When I had first started thinking about rail – before reading the stuff that others have written – I have to admit my thought process was a lot more short sighted. I was thinking of light rail that could serve to connect the center of Hartford to it sprawl in a rapid “off-road” kind of way. I was imagining a train that ran with consistent and fairly constant service to New Hartford in the west and Bolton or even Mansfield (to connect UCONN to Hartford) in the east. My thought was that this would provide a convenient way to cut down on traffic congestion in greater Hartford while also making it easier for everyone to get to Hartford – to make Hartford not just an economic hub, but a thriving downtown destination not seen since our Hartford Whalers salad days (ha!). Such rail could also lead to significant new development along the line itself while fostering regional solutions to local and regional problems (it would be a way to link municipalities through transportation, just as Mayor Slifka, along with the mayors of East Hartford and Middletown, are trying to link the needs of their “small cities” politically). While the Springfield-Hartford-New Haven line certainly offers more significant economic opportunity and advantage, the success of such a line (and, once the economy turns around, newly rising gas prices) may make such a “local line” seem more and more palatable.
Rail, of course, comes with its own expenses. I don’t know how much it costs to lay or lease rail (I’m sure it’s not cheap), I don’t know how much a train would cost, and I certainly don’t know how much money it would suck from the state budget in terms of annual and long term maintenance. Stations and parking would need to be built. And despite the narrow-minded idealism of what I’ve just written, I certainly would agree with anyone who argues that any local or macro-local transportation solutions must be intermodal (and, since I think we all agree on the importance of intermodal transportation, why on earth would trains not be one of our significant “modes”)? Fact is, nouveau-rail is an idea that’s of its moment both locally and nationally. As Obama promises funding for national infrastructure improvements, it seems to me that if we don’t get on the train “train” now, the next scheduled stop will be long in the making.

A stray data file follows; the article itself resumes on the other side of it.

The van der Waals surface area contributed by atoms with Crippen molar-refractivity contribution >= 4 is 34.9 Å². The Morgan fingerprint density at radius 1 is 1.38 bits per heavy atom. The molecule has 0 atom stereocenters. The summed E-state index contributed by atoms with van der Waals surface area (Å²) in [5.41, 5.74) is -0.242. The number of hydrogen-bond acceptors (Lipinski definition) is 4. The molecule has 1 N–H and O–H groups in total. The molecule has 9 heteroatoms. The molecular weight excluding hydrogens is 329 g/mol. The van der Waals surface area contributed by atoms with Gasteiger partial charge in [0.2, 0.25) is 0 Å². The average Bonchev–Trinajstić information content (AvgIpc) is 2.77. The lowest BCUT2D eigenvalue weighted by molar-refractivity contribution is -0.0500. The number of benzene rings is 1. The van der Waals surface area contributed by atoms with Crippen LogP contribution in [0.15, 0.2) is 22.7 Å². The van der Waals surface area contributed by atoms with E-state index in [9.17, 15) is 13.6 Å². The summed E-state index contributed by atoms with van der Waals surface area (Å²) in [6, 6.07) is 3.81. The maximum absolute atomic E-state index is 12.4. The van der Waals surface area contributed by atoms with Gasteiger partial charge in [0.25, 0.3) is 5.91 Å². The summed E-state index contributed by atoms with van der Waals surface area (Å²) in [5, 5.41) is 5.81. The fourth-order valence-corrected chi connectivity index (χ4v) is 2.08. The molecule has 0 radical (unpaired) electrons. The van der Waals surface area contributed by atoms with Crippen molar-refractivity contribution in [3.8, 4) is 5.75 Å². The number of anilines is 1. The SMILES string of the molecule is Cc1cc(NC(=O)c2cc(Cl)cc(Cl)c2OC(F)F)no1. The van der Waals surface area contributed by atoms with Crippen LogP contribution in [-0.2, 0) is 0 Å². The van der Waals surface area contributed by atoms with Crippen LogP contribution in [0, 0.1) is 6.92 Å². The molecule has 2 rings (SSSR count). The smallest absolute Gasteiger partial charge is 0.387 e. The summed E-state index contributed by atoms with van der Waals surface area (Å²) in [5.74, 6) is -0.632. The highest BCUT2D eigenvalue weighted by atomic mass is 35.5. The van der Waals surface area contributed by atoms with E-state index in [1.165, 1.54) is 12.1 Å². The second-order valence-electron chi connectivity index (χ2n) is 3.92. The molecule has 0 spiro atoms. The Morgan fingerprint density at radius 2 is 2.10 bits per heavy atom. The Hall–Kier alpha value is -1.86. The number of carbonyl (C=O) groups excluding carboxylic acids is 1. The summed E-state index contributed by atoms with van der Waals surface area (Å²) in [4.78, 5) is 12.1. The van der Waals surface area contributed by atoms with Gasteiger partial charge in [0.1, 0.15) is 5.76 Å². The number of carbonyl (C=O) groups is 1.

Posted in Federal Government, Hartford, Regionalism, Transportation, West Hartford | Tagged: Greater Hartford, Regionalism, Springfield-Hartford Train, Trains, West Hartford | 3 Comments »
Posted by whforums on December 24, 2008
Have patiently watched the transformation of the old Puerto Vallarta into the new (and, from the outside, awfully sexy looking) “Cocoa Kitchen and Bar.” As I drove past today, I saw an 8 1/2 by 11 piece of paper taped to the window that said: